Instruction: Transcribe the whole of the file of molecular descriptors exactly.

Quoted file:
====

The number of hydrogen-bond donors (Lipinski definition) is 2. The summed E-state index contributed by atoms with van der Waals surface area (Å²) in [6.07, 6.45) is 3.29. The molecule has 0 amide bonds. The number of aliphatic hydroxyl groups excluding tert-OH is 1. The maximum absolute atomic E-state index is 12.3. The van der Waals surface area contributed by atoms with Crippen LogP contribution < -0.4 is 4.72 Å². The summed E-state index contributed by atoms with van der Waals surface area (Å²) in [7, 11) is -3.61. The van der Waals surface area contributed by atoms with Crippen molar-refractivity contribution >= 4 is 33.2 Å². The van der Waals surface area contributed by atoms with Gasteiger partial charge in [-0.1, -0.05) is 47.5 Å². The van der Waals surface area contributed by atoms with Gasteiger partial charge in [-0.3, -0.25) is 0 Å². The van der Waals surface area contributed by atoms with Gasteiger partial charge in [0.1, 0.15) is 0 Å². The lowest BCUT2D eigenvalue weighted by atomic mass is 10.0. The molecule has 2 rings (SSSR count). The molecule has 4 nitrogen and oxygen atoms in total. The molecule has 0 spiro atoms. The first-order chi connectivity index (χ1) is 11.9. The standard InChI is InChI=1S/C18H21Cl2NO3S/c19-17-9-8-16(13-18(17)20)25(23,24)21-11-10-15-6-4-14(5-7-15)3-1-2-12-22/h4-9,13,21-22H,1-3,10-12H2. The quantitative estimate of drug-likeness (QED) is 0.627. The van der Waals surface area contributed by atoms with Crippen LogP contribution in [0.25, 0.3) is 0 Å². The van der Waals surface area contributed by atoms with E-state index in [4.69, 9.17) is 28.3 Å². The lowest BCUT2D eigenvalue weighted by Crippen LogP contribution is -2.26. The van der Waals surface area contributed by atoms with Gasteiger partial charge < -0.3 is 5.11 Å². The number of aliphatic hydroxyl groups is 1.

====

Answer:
The number of hydrogen-bond donors (Lipinski definition) is 2. The summed E-state index contributed by atoms with van der Waals surface area (Å²) in [6.07, 6.45) is 3.29. The molecule has 0 amide bonds. The number of aliphatic hydroxyl groups excluding tert-OH is 1. The maximum absolute atomic E-state index is 12.3. The van der Waals surface area contributed by atoms with Crippen LogP contribution < -0.4 is 4.72 Å². The summed E-state index contributed by atoms with van der Waals surface area (Å²) in [7, 11) is -3.61. The van der Waals surface area contributed by atoms with Crippen molar-refractivity contribution >= 4 is 33.2 Å². The van der Waals surface area contributed by atoms with Gasteiger partial charge in [-0.1, -0.05) is 47.5 Å². The van der Waals surface area contributed by atoms with Gasteiger partial charge in [-0.3, -0.25) is 0 Å². The van der Waals surface area contributed by atoms with Gasteiger partial charge in [0.1, 0.15) is 0 Å². The lowest BCUT2D eigenvalue weighted by atomic mass is 10.0. The molecule has 2 rings (SSSR count). The molecule has 4 nitrogen and oxygen atoms in total. The molecule has 0 spiro atoms. The first-order chi connectivity index (χ1) is 11.9. The standard InChI is InChI=1S/C18H21Cl2NO3S/c19-17-9-8-16(13-18(17)20)25(23,24)21-11-10-15-6-4-14(5-7-15)3-1-2-12-22/h4-9,13,21-22H,1-3,10-12H2. The quantitative estimate of drug-likeness (QED) is 0.627. The van der Waals surface area contributed by atoms with Crippen LogP contribution in [0.25, 0.3) is 0 Å². The van der Waals surface area contributed by atoms with E-state index in [4.69, 9.17) is 28.3 Å². The lowest BCUT2D eigenvalue weighted by Crippen LogP contribution is -2.26. The van der Waals surface area contributed by atoms with Gasteiger partial charge < -0.3 is 5.11 Å². The number of aliphatic hydroxyl groups is 1.